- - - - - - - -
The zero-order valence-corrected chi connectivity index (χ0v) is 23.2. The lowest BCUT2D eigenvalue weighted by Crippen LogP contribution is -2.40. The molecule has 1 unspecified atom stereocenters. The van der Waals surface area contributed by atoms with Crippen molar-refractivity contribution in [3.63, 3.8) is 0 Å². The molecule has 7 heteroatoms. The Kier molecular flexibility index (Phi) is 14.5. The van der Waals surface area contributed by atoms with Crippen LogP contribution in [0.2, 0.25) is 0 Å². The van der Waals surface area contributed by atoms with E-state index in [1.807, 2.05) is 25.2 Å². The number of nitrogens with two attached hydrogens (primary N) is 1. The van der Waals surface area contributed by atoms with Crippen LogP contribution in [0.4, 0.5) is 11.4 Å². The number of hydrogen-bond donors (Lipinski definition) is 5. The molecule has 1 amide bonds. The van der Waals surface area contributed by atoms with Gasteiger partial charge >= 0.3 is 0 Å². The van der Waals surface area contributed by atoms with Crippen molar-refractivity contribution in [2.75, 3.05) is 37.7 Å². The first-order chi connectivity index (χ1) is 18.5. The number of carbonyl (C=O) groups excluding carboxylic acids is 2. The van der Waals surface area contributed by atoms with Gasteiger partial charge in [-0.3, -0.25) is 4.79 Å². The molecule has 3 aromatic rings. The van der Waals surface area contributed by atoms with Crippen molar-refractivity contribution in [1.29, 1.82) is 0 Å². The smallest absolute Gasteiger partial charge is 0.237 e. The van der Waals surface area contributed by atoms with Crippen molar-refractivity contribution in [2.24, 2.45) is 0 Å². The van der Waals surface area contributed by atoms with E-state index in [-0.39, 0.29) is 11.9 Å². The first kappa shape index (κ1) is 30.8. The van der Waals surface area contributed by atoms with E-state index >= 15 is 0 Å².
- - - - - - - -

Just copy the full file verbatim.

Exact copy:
The zero-order valence-corrected chi connectivity index (χ0v) is 23.2. The lowest BCUT2D eigenvalue weighted by Crippen LogP contribution is -2.40. The molecule has 1 unspecified atom stereocenters. The van der Waals surface area contributed by atoms with Crippen molar-refractivity contribution in [3.63, 3.8) is 0 Å². The molecule has 7 heteroatoms. The Kier molecular flexibility index (Phi) is 14.5. The van der Waals surface area contributed by atoms with Crippen LogP contribution in [0.2, 0.25) is 0 Å². The van der Waals surface area contributed by atoms with E-state index in [1.807, 2.05) is 25.2 Å². The number of nitrogens with two attached hydrogens (primary N) is 1. The van der Waals surface area contributed by atoms with Crippen LogP contribution in [0.4, 0.5) is 11.4 Å². The number of hydrogen-bond donors (Lipinski definition) is 5. The molecule has 1 amide bonds. The van der Waals surface area contributed by atoms with Gasteiger partial charge >= 0.3 is 0 Å². The van der Waals surface area contributed by atoms with Crippen molar-refractivity contribution in [2.75, 3.05) is 37.7 Å². The first-order chi connectivity index (χ1) is 18.5. The number of carbonyl (C=O) groups excluding carboxylic acids is 2. The van der Waals surface area contributed by atoms with Gasteiger partial charge in [-0.3, -0.25) is 4.79 Å². The molecule has 3 aromatic rings. The van der Waals surface area contributed by atoms with Crippen molar-refractivity contribution in [1.29, 1.82) is 0 Å². The smallest absolute Gasteiger partial charge is 0.237 e. The van der Waals surface area contributed by atoms with Crippen molar-refractivity contribution in [2.24, 2.45) is 0 Å². The van der Waals surface area contributed by atoms with E-state index in [-0.39, 0.29) is 11.9 Å². The first kappa shape index (κ1) is 30.8. The van der Waals surface area contributed by atoms with E-state index >= 15 is 0 Å².